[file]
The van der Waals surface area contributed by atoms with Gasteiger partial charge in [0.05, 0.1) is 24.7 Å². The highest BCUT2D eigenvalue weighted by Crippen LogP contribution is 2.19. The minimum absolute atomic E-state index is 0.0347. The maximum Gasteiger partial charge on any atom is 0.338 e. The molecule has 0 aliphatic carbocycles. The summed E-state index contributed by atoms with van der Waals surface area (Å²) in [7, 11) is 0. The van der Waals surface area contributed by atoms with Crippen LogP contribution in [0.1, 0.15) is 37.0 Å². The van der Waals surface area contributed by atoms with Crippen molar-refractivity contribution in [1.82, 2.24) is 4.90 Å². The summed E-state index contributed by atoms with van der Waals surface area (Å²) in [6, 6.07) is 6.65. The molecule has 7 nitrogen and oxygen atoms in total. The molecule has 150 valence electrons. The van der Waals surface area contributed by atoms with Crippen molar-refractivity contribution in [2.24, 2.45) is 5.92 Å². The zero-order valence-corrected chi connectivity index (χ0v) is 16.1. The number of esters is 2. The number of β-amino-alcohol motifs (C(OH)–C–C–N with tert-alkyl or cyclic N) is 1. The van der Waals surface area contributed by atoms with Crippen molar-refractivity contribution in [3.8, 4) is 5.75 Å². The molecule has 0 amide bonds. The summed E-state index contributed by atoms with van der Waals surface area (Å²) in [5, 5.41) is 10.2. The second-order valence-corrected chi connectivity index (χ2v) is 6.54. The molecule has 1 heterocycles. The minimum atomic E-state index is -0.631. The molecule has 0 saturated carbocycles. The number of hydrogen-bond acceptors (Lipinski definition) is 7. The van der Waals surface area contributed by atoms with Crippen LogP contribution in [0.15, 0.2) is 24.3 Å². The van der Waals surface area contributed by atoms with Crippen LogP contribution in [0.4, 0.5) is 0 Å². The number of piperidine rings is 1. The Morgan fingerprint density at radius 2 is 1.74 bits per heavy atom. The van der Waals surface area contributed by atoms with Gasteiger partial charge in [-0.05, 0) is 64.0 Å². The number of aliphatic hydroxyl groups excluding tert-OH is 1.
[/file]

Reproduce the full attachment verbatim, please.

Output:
The van der Waals surface area contributed by atoms with Gasteiger partial charge in [0.05, 0.1) is 24.7 Å². The highest BCUT2D eigenvalue weighted by Crippen LogP contribution is 2.19. The minimum absolute atomic E-state index is 0.0347. The maximum Gasteiger partial charge on any atom is 0.338 e. The molecule has 0 aliphatic carbocycles. The summed E-state index contributed by atoms with van der Waals surface area (Å²) in [7, 11) is 0. The van der Waals surface area contributed by atoms with Crippen LogP contribution in [0.1, 0.15) is 37.0 Å². The van der Waals surface area contributed by atoms with Crippen molar-refractivity contribution in [1.82, 2.24) is 4.90 Å². The summed E-state index contributed by atoms with van der Waals surface area (Å²) in [6, 6.07) is 6.65. The molecule has 7 nitrogen and oxygen atoms in total. The molecule has 150 valence electrons. The van der Waals surface area contributed by atoms with Crippen molar-refractivity contribution in [2.24, 2.45) is 5.92 Å². The zero-order valence-corrected chi connectivity index (χ0v) is 16.1. The number of esters is 2. The number of β-amino-alcohol motifs (C(OH)–C–C–N with tert-alkyl or cyclic N) is 1. The van der Waals surface area contributed by atoms with Crippen molar-refractivity contribution in [3.8, 4) is 5.75 Å². The molecule has 0 amide bonds. The summed E-state index contributed by atoms with van der Waals surface area (Å²) in [5, 5.41) is 10.2. The second-order valence-corrected chi connectivity index (χ2v) is 6.54. The molecule has 1 heterocycles. The minimum atomic E-state index is -0.631. The molecule has 0 saturated carbocycles. The number of hydrogen-bond acceptors (Lipinski definition) is 7. The van der Waals surface area contributed by atoms with Crippen LogP contribution in [0.15, 0.2) is 24.3 Å². The van der Waals surface area contributed by atoms with Crippen LogP contribution in [0.4, 0.5) is 0 Å². The number of piperidine rings is 1. The Morgan fingerprint density at radius 2 is 1.74 bits per heavy atom. The van der Waals surface area contributed by atoms with Gasteiger partial charge in [-0.05, 0) is 64.0 Å². The number of aliphatic hydroxyl groups excluding tert-OH is 1.